[Show abstract][Hide abstract] ABSTRACT: The μνSSM is a supersymmetric model that has been proposed to solve the problems generated by other supersymmetric extensions of the standard model of particle physics. Given that R-parity is broken in the μνSSM, the gravitino is a natural candidate for decaying dark matter since its lifetime becomes much longer than the age of the Universe. In this model, gravitino dark matter could be detectable through the emission of a monochromatic gamma ray in a two-body decay. We study the prospects of the Fermi-LAT telescope to detect such monochromatic lines in 5 years of observations of the most massive nearby extragalactic objects. The dark matter halo around the Virgo galaxy cluster is selected as a reference case, since it is associated to a particularly high signal-to-noise ratio and is located in a region scarcely affected by the astrophysical diffuse emission from the galactic plane. The simulation of both signal and background gamma-ray events is carried out with the Fermi Science Tools, and the dark matter distribution around Virgo is taken from a N-body simulation of the nearby extragalactic Universe, with constrained initial conditions provided by the CLUES project. We find that a gravitino with a mass range of 0.6–2 GeV, and with a lifetime range of about 3 × 1027–2 × 1028 s would be detectable by the Fermi-LAT with a signal-to-noise ratio larger than 3. We also obtain that gravitino masses larger than about 4 GeV are already excluded in the μνSSM by Fermi-LAT data of the galactic halo.
Full-text · Article · Feb 2012 · Journal of Cosmology and Astroparticle Physics
[Show abstract][Hide abstract] ABSTRACT: We present updated global fits of the constrained Minimal Supersymmetric Standard Model (cMSSM), including the most recent constraints from the ATLAS and CMS detectors at the LHC, as well as the most recent results of the XENON100 experiment. Our robust analysis takes into account both astrophysical and hadronic uncertainties that enter in the calculation of the rate of WIMP-induced recoils in direct detection experiment.
We study the consequences for neutralino Dark Matter, and show that current direct detection data already allow to robustly rule out the so-called Focus Point region, therefore demonstrating the importance of particle astrophysics experiments in constraining extensions of the Standard Model of Particle Physics. We also observe an increased compatibility between results obtained from a Bayesian and a Frequentist statistical perspective.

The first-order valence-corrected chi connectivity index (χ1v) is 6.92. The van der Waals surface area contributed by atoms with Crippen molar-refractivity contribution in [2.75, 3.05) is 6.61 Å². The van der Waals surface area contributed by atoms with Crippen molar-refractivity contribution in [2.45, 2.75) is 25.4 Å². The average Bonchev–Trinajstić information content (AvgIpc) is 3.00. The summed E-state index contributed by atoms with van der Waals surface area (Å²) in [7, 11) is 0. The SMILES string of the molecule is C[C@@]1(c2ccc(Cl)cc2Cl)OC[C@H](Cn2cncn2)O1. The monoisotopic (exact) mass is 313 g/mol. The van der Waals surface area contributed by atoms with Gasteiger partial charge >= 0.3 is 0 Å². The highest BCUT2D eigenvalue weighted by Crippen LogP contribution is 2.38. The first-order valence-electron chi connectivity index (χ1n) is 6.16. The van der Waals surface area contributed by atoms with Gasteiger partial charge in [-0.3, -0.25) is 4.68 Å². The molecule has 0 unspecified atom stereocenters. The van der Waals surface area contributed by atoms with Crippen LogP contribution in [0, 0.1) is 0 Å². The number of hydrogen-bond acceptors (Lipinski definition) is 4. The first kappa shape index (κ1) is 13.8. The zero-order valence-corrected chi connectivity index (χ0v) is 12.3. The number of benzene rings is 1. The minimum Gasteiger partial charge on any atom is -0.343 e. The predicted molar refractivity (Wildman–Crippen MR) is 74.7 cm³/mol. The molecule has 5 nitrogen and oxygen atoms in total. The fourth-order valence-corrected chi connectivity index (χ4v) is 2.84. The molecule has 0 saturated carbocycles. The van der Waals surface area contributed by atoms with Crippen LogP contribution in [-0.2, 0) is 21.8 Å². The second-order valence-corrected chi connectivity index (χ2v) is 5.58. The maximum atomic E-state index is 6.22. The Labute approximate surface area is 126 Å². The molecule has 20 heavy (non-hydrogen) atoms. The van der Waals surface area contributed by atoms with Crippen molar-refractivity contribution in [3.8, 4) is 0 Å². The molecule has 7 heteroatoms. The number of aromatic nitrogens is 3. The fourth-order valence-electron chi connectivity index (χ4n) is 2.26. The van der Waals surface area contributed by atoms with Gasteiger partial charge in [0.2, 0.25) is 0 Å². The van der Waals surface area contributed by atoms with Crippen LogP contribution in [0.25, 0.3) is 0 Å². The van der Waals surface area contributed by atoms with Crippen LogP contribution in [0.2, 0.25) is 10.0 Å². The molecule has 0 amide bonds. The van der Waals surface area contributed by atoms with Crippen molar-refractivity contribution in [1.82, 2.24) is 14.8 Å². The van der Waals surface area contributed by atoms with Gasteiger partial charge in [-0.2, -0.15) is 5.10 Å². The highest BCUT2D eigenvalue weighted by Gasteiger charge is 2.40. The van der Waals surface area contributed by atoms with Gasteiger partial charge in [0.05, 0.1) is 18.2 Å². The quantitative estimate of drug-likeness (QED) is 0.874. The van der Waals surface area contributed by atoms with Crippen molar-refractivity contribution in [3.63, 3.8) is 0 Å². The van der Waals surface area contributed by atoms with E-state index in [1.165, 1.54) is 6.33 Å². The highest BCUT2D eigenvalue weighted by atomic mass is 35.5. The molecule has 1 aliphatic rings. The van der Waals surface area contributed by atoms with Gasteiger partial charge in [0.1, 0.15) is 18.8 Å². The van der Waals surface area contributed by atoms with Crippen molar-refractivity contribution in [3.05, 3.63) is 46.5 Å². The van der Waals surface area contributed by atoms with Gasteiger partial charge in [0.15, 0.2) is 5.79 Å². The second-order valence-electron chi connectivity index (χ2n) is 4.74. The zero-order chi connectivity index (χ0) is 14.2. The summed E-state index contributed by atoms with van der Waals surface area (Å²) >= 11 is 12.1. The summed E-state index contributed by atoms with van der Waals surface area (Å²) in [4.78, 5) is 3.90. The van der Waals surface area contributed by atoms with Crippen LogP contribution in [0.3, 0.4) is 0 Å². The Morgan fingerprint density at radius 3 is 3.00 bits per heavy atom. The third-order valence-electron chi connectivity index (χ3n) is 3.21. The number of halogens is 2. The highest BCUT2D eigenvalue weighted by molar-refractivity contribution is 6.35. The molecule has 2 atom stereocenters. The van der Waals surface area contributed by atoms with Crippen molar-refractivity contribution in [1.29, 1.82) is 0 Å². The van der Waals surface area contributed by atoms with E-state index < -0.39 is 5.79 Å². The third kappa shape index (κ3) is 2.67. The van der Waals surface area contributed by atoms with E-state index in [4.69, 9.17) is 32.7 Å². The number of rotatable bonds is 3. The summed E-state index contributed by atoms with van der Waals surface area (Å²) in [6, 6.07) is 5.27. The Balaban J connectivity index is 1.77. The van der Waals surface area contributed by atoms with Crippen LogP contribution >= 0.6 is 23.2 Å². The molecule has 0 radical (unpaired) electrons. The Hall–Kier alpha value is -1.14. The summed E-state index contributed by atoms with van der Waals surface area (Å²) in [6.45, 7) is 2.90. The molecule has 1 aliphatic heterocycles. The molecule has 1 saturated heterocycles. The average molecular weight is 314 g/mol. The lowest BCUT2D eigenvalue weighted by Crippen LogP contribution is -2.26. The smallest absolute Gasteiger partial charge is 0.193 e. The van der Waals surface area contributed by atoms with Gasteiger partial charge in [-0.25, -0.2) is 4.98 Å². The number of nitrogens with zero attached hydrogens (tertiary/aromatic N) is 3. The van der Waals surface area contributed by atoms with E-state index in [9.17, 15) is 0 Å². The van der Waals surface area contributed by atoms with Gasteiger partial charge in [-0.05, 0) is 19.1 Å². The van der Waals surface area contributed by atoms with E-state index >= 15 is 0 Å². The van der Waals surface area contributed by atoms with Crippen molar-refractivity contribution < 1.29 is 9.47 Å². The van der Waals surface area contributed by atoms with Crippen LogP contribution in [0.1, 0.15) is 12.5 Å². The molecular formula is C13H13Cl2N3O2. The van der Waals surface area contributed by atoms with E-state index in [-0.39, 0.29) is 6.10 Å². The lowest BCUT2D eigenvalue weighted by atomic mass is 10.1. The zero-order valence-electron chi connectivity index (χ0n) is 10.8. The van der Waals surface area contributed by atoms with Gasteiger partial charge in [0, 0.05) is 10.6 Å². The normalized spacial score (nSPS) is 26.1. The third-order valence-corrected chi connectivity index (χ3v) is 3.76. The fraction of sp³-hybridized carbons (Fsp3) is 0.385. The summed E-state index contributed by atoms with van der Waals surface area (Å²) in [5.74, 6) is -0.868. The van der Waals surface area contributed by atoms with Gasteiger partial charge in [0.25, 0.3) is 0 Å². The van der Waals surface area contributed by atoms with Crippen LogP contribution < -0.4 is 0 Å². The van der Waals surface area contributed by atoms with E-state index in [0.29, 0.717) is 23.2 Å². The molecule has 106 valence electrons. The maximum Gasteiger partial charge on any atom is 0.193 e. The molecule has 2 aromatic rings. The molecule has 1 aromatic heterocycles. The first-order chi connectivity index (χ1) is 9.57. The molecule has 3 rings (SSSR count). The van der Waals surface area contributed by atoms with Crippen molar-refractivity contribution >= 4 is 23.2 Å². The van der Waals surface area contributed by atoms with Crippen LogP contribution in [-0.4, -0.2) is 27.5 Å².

We find that upcoming ton-scale direct detection experiments will probe essentially the entire currently favoured region (at the 99% level), almost independently of the statistical approach used. Prospects for indirect detection of the cMSSM are further reduced.
Full-text · Article · Jan 2012 · Journal of Cosmology and Astroparticle Physics
[Show abstract][Hide abstract] ABSTRACT: We present new global fits of the cMSSM, including LHC 1/fb integrated
luminosity SUSY exclusion limits, recent LHC 5/fb constraints on the mass of
the Higgs boson and XENON100 direct detection data. Our analysis fully takes
into account astrophysical and hadronic uncertainties that enter the analysis
when translating direct detection limits into constraints on the cMSSM
parameter space. We provide results for both a Bayesian and a Frequentist
statistical analysis. We find that LHC 2011 constraints in combination with
XENON100 data can rule out a significant portion of the cMSSM parameter space.
Our results further emphasise the complementarity of collider experiments and
direct detection searches in constraining extensions of Standard Model physics.
The LHC 2011 exclusion limit strongly impacts on low-mass regions of cMSSM
parameter space, such as the stau co-annihilation region, while direct
detection data can rule out regions of high SUSY masses, such as the
Focus-Point region, which is unreachable for the LHC in the near future. We
show that, in addition to XENON100 data, the experimental constraint on the
anomalous magnetic moment of the muon plays a dominant role in disfavouring
large scalar and gaugino masses. We find that, should the LHC 2011 excess
hinting towards a Higgs boson at 126 GeV be confirmed, currently favoured
regions of the cMSSM parameter space will be robustly ruled out from both a
Bayesian and a profile likelihood statistical perspective.
Full-text · Article · Dec 2011 · Journal of Cosmology and Astroparticle Physics
[Show abstract][Hide abstract] ABSTRACT: Even if Supersymmetric particles are found at the Large Hadron Collider
(LHC), it will be difficult to prove that they constitute the bulk of the Dark
Matter (DM) in the Universe using LHC data alone. We study the complementarity
of LHC and DM indirect searches, working out explicitly the reconstruction of
the DM properties for a specific benchmark model in the coannihilation region
of a 24-parameters supersymmetric model. Combining mock high-luminosity LHC
data with present-day null searches for gamma-rays from dwarf galaxies with the
Fermi LAT, we show that current Fermi LAT limits already have the capability of
ruling out a spurious Wino-like solution that would survive using LHC data
only, thus leading to the correct identification of the cosmological solution.
We also demonstrate that upcoming Planck constraints on the reionization
history will have a similar constraining power, and discuss the impact of a
possible detection of gamma-rays from DM annihilation in Draco with a CTA-like
experiment. Our results indicate that indirect searches can be strongly
complementary to the LHC in identifying the DM particles, even when
astrophysical uncertainties are taken into account.
Full-text · Article · Nov 2011 · Physical review D: Particles and fields